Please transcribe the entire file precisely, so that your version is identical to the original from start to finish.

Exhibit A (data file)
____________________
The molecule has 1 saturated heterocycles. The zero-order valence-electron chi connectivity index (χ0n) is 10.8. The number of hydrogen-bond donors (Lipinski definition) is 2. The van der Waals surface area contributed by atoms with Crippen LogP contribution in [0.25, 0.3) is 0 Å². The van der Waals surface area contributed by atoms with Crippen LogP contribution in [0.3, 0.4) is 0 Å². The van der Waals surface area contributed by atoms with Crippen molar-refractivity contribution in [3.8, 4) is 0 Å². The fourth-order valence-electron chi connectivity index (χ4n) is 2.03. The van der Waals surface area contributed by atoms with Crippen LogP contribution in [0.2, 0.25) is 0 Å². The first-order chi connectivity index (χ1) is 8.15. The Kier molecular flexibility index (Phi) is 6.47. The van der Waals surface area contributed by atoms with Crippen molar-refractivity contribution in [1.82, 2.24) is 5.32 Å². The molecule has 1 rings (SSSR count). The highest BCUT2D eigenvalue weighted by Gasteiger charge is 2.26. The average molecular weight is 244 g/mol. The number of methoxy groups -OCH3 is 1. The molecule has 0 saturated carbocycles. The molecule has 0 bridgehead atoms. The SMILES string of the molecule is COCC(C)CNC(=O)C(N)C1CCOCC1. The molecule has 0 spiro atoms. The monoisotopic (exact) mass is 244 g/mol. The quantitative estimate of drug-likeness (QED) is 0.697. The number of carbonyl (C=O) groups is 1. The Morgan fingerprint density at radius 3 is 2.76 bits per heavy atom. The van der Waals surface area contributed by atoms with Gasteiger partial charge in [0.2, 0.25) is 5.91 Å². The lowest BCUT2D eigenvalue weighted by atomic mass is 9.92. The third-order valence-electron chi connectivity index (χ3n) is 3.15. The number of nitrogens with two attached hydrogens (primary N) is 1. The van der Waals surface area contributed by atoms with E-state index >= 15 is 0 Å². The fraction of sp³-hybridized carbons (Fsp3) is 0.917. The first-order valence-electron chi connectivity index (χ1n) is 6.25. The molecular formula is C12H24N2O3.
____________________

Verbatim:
The molecule has 1 saturated heterocycles. The zero-order valence-electron chi connectivity index (χ0n) is 10.8. The number of hydrogen-bond donors (Lipinski definition) is 2. The van der Waals surface area contributed by atoms with Crippen LogP contribution in [0.25, 0.3) is 0 Å². The van der Waals surface area contributed by atoms with Crippen LogP contribution in [0.3, 0.4) is 0 Å². The van der Waals surface area contributed by atoms with Crippen molar-refractivity contribution in [3.8, 4) is 0 Å². The fourth-order valence-electron chi connectivity index (χ4n) is 2.03. The van der Waals surface area contributed by atoms with Crippen LogP contribution in [0.2, 0.25) is 0 Å². The first-order chi connectivity index (χ1) is 8.15. The Kier molecular flexibility index (Phi) is 6.47. The van der Waals surface area contributed by atoms with Crippen molar-refractivity contribution in [1.82, 2.24) is 5.32 Å². The molecule has 1 rings (SSSR count). The highest BCUT2D eigenvalue weighted by Gasteiger charge is 2.26. The average molecular weight is 244 g/mol. The number of methoxy groups -OCH3 is 1. The molecule has 0 saturated carbocycles. The molecule has 0 bridgehead atoms. The SMILES string of the molecule is COCC(C)CNC(=O)C(N)C1CCOCC1. The molecule has 0 spiro atoms. The monoisotopic (exact) mass is 244 g/mol. The quantitative estimate of drug-likeness (QED) is 0.697. The number of carbonyl (C=O) groups is 1. The Morgan fingerprint density at radius 3 is 2.76 bits per heavy atom. The van der Waals surface area contributed by atoms with Gasteiger partial charge in [0.2, 0.25) is 5.91 Å². The lowest BCUT2D eigenvalue weighted by atomic mass is 9.92. The third-order valence-electron chi connectivity index (χ3n) is 3.15. The number of nitrogens with two attached hydrogens (primary N) is 1. The van der Waals surface area contributed by atoms with E-state index >= 15 is 0 Å². The fraction of sp³-hybridized carbons (Fsp3) is 0.917. The first-order valence-electron chi connectivity index (χ1n) is 6.25. The molecular formula is C12H24N2O3.